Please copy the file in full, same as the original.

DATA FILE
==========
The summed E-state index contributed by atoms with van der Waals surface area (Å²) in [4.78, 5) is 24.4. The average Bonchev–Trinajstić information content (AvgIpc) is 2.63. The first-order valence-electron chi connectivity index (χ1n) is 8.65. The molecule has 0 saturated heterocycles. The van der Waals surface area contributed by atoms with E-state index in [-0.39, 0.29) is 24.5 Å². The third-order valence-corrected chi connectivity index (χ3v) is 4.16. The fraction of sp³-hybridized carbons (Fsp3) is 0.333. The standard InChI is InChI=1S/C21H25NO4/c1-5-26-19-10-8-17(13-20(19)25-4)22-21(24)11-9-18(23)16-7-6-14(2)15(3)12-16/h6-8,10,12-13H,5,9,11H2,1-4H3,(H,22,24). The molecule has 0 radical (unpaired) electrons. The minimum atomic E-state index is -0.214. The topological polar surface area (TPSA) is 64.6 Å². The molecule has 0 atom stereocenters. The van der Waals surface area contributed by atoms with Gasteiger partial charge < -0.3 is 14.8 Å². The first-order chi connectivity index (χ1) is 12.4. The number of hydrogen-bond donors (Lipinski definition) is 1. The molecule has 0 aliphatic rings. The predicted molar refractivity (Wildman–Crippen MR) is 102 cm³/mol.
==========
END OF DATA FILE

The summed E-state index contributed by atoms with van der Waals surface area (Å²) in [4.78, 5) is 24.4. The average Bonchev–Trinajstić information content (AvgIpc) is 2.63. The first-order valence-electron chi connectivity index (χ1n) is 8.65. The molecule has 0 saturated heterocycles. The van der Waals surface area contributed by atoms with E-state index in [-0.39, 0.29) is 24.5 Å². The third-order valence-corrected chi connectivity index (χ3v) is 4.16. The fraction of sp³-hybridized carbons (Fsp3) is 0.333. The standard InChI is InChI=1S/C21H25NO4/c1-5-26-19-10-8-17(13-20(19)25-4)22-21(24)11-9-18(23)16-7-6-14(2)15(3)12-16/h6-8,10,12-13H,5,9,11H2,1-4H3,(H,22,24). The molecule has 0 radical (unpaired) electrons. The minimum atomic E-state index is -0.214. The topological polar surface area (TPSA) is 64.6 Å². The molecule has 0 atom stereocenters. The van der Waals surface area contributed by atoms with Gasteiger partial charge < -0.3 is 14.8 Å². The first-order chi connectivity index (χ1) is 12.4. The number of hydrogen-bond donors (Lipinski definition) is 1. The molecule has 0 aliphatic rings. The predicted molar refractivity (Wildman–Crippen MR) is 102 cm³/mol.